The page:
According to the industry association 3GPP (3rd generation partnership project), 5G stands for Fifth Generation Cellular Network and any system using the 5G NR (New Radio) software can be called 5G. Now, while learning about the methods and data digitization technology used for transmission of data can be quite interesting, it can also be equally intricate and puzzling. So instead, we will draw a comparison between 4G LTE and 5G just to give an idea about the variations.In 5G technology, the latency is reduced down to 1 ms from 10 ms, resulting in responses that are 10 times faster. The speed improves to 10 Gbps, which means that your favorite UHD 1080p movies will be downloaded in seconds! The allotted spectrum for the transmission of 5G is between 6-300 GHz – a massive improvement from 4G LTE, which used spectrums below 3GHz. The number of people that can connect to the network increased by a factor of 1000 allowing 1 million connections/km². The network energy use is reduced to 10% of the current 4G network and the battery life of low powered Internet of Things (IoT) devices will be increased by 10 years!
5G operates mainly on (but not limited to) 4 technologies: millimeter waves, small cells, Massive MIMO, and beamforming. Millimeter waves are the high-frequency waves that fall in the 30-300 GHz band of the electromagnetic spectrum, where we can create new channels for very high-speed transmission. Millimeter wave signals have shorter wavelengths and cannot pierce through buildings or even trees, which makes them difficult to use. But there’s no need to worry. We can solve this dilemma using small cells, low powered base stations which can be placed close to each other to transmit signals around the obstacles.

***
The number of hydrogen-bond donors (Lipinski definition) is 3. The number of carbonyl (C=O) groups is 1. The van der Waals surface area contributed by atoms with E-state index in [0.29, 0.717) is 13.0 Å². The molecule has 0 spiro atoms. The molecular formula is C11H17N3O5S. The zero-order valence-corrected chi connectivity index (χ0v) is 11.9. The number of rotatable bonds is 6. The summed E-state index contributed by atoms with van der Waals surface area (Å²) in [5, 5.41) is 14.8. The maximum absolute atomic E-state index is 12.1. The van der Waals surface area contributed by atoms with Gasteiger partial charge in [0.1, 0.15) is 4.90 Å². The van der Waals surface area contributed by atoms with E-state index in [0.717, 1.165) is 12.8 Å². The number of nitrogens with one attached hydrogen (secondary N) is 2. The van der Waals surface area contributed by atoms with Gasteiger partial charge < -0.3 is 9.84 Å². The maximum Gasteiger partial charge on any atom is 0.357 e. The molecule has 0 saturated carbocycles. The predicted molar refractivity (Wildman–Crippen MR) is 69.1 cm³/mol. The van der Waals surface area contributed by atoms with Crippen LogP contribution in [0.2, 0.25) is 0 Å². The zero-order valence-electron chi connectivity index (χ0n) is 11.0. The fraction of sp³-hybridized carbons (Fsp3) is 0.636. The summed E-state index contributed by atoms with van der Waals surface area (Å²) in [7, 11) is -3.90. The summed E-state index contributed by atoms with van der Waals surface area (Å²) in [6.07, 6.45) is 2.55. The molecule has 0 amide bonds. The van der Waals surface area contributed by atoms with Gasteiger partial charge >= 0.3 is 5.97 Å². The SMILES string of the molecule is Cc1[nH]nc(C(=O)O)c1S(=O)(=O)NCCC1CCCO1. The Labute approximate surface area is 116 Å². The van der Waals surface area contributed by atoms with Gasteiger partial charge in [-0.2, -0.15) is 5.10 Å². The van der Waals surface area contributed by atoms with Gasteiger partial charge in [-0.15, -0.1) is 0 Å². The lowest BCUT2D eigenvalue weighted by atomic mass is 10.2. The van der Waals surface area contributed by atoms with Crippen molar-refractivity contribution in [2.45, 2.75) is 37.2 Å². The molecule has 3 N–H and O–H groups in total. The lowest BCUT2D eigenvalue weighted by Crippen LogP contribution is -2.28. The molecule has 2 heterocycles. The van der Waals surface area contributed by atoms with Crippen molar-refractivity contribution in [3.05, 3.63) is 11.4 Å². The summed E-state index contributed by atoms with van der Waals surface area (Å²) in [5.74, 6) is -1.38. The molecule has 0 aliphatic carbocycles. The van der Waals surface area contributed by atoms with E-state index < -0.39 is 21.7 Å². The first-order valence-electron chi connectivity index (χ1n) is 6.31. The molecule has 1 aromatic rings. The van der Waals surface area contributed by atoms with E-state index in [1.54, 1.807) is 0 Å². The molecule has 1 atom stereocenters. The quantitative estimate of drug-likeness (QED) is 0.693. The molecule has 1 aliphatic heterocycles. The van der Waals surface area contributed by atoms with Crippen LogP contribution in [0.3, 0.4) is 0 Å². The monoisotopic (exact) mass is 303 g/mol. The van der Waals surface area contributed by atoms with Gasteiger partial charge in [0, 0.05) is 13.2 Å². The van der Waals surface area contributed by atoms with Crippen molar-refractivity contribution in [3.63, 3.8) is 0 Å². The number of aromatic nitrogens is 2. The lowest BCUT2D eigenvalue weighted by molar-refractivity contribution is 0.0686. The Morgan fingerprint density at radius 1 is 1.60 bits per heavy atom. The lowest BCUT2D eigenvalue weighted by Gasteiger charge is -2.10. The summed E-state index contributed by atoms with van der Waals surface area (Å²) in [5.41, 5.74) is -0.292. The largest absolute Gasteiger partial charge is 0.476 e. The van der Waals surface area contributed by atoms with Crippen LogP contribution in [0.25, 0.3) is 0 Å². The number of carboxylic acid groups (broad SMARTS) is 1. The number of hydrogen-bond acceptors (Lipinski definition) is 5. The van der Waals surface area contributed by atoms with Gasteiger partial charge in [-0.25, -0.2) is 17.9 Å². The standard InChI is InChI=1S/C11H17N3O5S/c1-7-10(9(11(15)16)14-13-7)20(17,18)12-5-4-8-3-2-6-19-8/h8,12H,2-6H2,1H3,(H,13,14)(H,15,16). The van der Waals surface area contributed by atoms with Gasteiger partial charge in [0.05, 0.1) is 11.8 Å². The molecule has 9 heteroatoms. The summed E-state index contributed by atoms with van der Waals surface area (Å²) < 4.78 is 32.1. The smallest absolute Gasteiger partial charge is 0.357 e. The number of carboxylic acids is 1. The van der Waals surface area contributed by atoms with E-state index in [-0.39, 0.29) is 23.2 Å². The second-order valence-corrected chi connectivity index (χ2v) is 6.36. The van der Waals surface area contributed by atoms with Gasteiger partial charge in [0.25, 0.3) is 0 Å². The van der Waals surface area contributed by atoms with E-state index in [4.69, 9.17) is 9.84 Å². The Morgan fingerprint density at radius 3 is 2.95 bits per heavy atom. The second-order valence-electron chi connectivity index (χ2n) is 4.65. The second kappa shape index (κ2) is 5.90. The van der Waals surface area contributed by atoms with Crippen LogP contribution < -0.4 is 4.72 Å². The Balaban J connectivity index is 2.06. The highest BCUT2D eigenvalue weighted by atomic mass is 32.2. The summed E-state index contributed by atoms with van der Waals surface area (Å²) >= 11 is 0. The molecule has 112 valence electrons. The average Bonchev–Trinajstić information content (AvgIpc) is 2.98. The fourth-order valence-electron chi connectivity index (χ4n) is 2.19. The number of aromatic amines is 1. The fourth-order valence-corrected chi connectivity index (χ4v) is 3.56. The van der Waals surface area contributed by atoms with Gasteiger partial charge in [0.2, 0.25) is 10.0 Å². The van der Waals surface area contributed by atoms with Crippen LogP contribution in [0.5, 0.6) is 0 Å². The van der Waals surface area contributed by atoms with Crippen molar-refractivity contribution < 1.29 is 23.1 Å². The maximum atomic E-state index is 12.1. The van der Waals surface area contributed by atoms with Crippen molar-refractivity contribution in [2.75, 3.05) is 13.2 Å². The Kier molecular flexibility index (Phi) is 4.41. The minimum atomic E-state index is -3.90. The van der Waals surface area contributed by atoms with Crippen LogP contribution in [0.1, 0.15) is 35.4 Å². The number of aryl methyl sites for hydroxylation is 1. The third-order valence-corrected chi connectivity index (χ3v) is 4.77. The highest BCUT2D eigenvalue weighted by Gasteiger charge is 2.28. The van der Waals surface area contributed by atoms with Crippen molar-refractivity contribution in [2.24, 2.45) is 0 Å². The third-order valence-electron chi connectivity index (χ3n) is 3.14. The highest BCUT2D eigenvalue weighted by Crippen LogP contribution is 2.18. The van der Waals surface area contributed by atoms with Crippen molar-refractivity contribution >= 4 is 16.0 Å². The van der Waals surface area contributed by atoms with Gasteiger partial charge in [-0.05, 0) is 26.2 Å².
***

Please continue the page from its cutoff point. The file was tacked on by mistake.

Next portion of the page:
Massive MIMO (Multiple Input Multiple Output) based stations can support 100 ports instead of the traditional 10-12 ports for antennas, which will drastically increase the current network capacity. However, hundreds of antennas shooting signals in all directions can cause undesired interference, hence, scientists developed beamforming. Beamforming allows a base station to send a specific signal to a specific user instead of shooting it in all directions. This will not only prevent interference but can also handle much more incoming and outgoing data simultaneously.
Even though the technology is still in its initial stages, the applications are widespread. 5G can be used in health care as a way to do stroke rehab through virtual reality (VR), in smart bandages that track your healing or to perform urgent operations with the doctor being away in another country (via robotics and VR). 5G can be used to facilitate the development of self-driving cars due to its low latency and high transmission speed. It can be used efficiently for finance, logistics, and government purposes, such as tracking goods-filled carriers, enabling real-time mobile trading, and the safe sharing of financial information. By integrating VR technology, 5G media and entertainment bring the world closer to real-time speed for streaming content. Industrial applications such as automated seaports and industrial robots are also a possibility.
5G will also change the lives of individuals; however, the early rollout and construction of a usable network are time-consuming. 5G compatible smartphones are expensive and pose fewer options to choose from. Although it may take some time before civilians jump onto this bandwagon, the future is truly glorious. Until then, all we can do is sit tight and watch in excitement as our tomorrow unfolds.